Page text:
ALBUQUERQUE, N.M. (KRQE) – Could Albuquerque become the next major American city to eliminate bus fares for every rider?

City Councilor Pat Davis says he’s now working on a proposal for free bus rides for everyone, system-wide. He’s hoping to float the idea for council and mayor approval during the city’s next budget session starting in April.

“I’ve asked our staff to take a really hard look at nuts and bolts, how would we implement this,” Davis said in an interview with KRQE News 13. “When we talk to other cities and look how it’s worked, it’s had real positive impacts on neighborhoods particularly for kids, and so we can start from there.”

The idea comes after Mayor Tim Keller spearheaded a free youth bus pass program over the summer, where the city handed out hundreds of free bus passes. Davis says a group of Highland High School students continued with the idea.

“Students at Highland High school who got together and wanted to help other students find a way to participate in more after school programs and found kids that weren’t able to come to school because they weren’t able to find a parent to get them there,” Davis said.

According to city budget documents from the fiscal year 2019, Albuquerque spent about $54-million to run its entire transit department between July 2018 and July 2019. In that same time frame, Davis says the city collected about $3-million in bus ticket fares but spent about $1.5-million to collect and maintain its fare system.

“We’re not making a lot of money on transit,” Davis said. “What if we allow every youth in Albuquerque to access our bus free for the first year? And if that works, let’s expand that to everybody.”

Davis says he is still drafting his proposal, but thinks that if it gets the support from Albuquerque City Council and Mayor Tim Keller, free bus fare could be available to youth riders by Summer 2020, and potentially to adults by Summer 2021. Davis says he envisions his proposal encompassing both fixed route and Sun Van services.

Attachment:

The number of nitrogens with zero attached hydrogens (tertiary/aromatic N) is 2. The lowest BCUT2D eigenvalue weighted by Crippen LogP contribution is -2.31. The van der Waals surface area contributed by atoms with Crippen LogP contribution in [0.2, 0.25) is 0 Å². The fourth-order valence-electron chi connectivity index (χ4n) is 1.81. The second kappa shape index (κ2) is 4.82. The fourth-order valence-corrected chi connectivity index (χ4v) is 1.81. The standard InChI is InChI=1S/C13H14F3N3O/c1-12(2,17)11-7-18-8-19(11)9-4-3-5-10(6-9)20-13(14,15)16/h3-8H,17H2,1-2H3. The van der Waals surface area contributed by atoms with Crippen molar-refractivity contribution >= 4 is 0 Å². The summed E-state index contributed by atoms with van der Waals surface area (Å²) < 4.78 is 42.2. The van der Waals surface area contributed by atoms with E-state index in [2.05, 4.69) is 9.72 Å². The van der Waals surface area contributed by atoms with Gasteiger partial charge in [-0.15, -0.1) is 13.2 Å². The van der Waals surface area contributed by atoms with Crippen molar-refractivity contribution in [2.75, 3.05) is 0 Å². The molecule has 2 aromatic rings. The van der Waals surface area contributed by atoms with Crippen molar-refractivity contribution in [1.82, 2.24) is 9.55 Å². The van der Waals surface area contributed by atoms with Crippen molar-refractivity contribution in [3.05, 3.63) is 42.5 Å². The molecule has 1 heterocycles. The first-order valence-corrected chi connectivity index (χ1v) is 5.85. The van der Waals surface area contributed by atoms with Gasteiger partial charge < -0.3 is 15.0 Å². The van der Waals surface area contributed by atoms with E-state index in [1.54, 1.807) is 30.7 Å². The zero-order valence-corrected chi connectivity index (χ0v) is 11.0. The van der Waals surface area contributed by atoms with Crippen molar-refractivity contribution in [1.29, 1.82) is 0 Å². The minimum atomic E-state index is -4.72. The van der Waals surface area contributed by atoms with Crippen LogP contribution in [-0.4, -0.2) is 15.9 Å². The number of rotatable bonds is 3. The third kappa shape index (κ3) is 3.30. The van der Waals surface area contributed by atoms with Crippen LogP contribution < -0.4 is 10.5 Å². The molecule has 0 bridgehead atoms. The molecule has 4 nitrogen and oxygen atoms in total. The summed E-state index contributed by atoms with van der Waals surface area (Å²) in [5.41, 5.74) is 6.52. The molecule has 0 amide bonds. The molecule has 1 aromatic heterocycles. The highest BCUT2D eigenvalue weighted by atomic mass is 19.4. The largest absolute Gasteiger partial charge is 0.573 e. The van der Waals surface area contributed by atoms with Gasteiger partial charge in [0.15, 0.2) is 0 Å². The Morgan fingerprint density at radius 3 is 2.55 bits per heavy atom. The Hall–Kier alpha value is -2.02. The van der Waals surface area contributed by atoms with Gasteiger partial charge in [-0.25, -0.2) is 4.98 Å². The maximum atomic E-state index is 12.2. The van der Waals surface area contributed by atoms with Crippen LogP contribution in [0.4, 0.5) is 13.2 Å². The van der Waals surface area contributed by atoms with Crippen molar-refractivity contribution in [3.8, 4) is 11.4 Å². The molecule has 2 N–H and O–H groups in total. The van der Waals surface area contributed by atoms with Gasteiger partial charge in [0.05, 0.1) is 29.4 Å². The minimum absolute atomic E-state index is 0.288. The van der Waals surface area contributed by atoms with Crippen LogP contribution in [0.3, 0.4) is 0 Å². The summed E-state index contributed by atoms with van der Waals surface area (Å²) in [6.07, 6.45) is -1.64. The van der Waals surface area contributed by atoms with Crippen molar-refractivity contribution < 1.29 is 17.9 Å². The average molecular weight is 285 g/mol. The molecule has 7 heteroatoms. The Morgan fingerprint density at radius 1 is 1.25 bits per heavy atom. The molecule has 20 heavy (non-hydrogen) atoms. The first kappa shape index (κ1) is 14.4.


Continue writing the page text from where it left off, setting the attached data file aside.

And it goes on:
A formerly homeless veteran and frequent bus rider, Nick Zajac told KRQE News 13 Tuesday the bus is the “primary reason” he’s not homeless anymore.

“Because I am a veteran and I get free access to the bus, that allowed me access to my work, I work now,” Zajac said. “Without the bus, you know, I’m dead in the water.”

Davis believes the benefits of a system-wide free bus system in Albuquerque could outweigh the costs the city would incur from not collecting fare revenue.

“People have access to more jobs outside their neighborhood, kids can access summer and after school programs and truancy rates go down,” Davis said.

Bus riders like Zajac see both ups and downs.

“There’s a lot more crime, I noticed, on the bus for having a free fare,” said Zajac, speaking to his personal experience riding the ART bus during the month-long stretch of free trips when the system debuted.

“The only way I got out of this (homelessness) was with a free bus pass from being a veteran,” said Zajac.

Albuquerque currently charges $1 dollar per adult; $0.35 cents for students aged ten through high school, “honored citizens” or seniors aged 62+ and those with mobility challenges. The bus is already free for kids under age ten. A regular, one-day bus pass is $2 dollars. The city hasn’t changed its bus fare prices since 2002.